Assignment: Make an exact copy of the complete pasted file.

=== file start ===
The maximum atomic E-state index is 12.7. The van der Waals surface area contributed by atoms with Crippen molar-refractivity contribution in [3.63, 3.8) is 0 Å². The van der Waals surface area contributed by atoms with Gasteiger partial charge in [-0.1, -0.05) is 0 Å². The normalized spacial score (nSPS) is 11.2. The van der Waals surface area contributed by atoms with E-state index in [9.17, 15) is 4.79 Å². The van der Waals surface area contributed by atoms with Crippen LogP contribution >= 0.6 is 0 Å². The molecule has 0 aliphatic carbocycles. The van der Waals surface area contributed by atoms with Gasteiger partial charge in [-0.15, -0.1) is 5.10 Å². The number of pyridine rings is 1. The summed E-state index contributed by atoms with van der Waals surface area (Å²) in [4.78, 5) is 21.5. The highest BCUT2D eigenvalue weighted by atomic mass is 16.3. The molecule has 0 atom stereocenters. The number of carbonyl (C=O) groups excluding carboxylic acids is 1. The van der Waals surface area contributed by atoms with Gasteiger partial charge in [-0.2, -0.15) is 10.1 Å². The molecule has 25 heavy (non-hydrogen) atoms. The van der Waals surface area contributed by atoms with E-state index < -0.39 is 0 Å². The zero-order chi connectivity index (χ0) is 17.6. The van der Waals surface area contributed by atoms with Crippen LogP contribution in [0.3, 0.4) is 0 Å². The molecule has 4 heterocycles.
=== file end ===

The maximum atomic E-state index is 12.7. The van der Waals surface area contributed by atoms with Crippen molar-refractivity contribution in [3.63, 3.8) is 0 Å². The van der Waals surface area contributed by atoms with Gasteiger partial charge in [-0.1, -0.05) is 0 Å². The normalized spacial score (nSPS) is 11.2. The van der Waals surface area contributed by atoms with E-state index in [9.17, 15) is 4.79 Å². The van der Waals surface area contributed by atoms with Crippen LogP contribution >= 0.6 is 0 Å². The molecule has 0 aliphatic carbocycles. The van der Waals surface area contributed by atoms with Gasteiger partial charge in [-0.15, -0.1) is 5.10 Å². The number of pyridine rings is 1. The summed E-state index contributed by atoms with van der Waals surface area (Å²) in [4.78, 5) is 21.5. The highest BCUT2D eigenvalue weighted by atomic mass is 16.3. The molecule has 0 atom stereocenters. The number of carbonyl (C=O) groups excluding carboxylic acids is 1. The van der Waals surface area contributed by atoms with Gasteiger partial charge in [-0.2, -0.15) is 10.1 Å². The molecule has 25 heavy (non-hydrogen) atoms. The van der Waals surface area contributed by atoms with E-state index < -0.39 is 0 Å². The zero-order chi connectivity index (χ0) is 17.6. The van der Waals surface area contributed by atoms with Crippen LogP contribution in [0.3, 0.4) is 0 Å². The molecule has 4 heterocycles.